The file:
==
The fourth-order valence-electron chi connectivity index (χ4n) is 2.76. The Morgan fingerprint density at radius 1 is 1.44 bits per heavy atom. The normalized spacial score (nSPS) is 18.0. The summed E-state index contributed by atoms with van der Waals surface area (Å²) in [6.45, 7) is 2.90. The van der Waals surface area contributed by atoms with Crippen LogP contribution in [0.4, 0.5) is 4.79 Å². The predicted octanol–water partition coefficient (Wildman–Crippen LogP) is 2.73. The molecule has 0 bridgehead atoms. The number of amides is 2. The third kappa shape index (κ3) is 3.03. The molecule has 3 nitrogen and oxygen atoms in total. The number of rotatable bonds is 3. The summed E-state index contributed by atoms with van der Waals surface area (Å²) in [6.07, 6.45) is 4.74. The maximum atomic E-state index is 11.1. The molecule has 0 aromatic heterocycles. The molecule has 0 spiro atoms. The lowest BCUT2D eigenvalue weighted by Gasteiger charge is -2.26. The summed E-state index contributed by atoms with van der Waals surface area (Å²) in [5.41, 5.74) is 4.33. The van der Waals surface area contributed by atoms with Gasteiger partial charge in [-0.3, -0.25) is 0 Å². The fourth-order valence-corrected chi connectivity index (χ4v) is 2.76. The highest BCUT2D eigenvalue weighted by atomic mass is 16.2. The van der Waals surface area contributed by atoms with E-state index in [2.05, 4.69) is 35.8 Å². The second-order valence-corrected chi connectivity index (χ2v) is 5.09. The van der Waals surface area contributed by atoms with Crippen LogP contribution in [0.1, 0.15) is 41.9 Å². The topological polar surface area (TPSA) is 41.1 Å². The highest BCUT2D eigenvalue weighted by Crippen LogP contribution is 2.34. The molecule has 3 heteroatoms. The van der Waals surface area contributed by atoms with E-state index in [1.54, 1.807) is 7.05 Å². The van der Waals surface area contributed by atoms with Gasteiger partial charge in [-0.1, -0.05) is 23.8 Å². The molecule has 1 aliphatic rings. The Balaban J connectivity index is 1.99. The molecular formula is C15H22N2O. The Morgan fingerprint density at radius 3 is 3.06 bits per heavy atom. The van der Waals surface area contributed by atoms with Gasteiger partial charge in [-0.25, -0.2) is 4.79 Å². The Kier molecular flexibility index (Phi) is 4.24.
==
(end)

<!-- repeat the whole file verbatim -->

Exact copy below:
The fourth-order valence-electron chi connectivity index (χ4n) is 2.76. The Morgan fingerprint density at radius 1 is 1.44 bits per heavy atom. The normalized spacial score (nSPS) is 18.0. The summed E-state index contributed by atoms with van der Waals surface area (Å²) in [6.45, 7) is 2.90. The van der Waals surface area contributed by atoms with Crippen LogP contribution in [0.4, 0.5) is 4.79 Å². The predicted octanol–water partition coefficient (Wildman–Crippen LogP) is 2.73. The molecule has 0 bridgehead atoms. The number of amides is 2. The third kappa shape index (κ3) is 3.03. The molecule has 3 nitrogen and oxygen atoms in total. The number of rotatable bonds is 3. The summed E-state index contributed by atoms with van der Waals surface area (Å²) in [6.07, 6.45) is 4.74. The maximum atomic E-state index is 11.1. The molecule has 0 aromatic heterocycles. The molecule has 0 spiro atoms. The lowest BCUT2D eigenvalue weighted by Gasteiger charge is -2.26. The summed E-state index contributed by atoms with van der Waals surface area (Å²) in [5.41, 5.74) is 4.33. The van der Waals surface area contributed by atoms with Gasteiger partial charge in [-0.3, -0.25) is 0 Å². The fourth-order valence-corrected chi connectivity index (χ4v) is 2.76. The highest BCUT2D eigenvalue weighted by atomic mass is 16.2. The van der Waals surface area contributed by atoms with E-state index in [2.05, 4.69) is 35.8 Å². The second-order valence-corrected chi connectivity index (χ2v) is 5.09. The van der Waals surface area contributed by atoms with Crippen LogP contribution in [0.1, 0.15) is 41.9 Å². The topological polar surface area (TPSA) is 41.1 Å². The highest BCUT2D eigenvalue weighted by Crippen LogP contribution is 2.34. The molecule has 3 heteroatoms. The van der Waals surface area contributed by atoms with E-state index in [1.54, 1.807) is 7.05 Å². The van der Waals surface area contributed by atoms with Gasteiger partial charge in [-0.1, -0.05) is 23.8 Å². The molecule has 1 aliphatic rings. The Balaban J connectivity index is 1.99. The molecular formula is C15H22N2O. The Morgan fingerprint density at radius 3 is 3.06 bits per heavy atom. The van der Waals surface area contributed by atoms with Gasteiger partial charge in [-0.25, -0.2) is 4.79 Å². The Kier molecular flexibility index (Phi) is 4.24.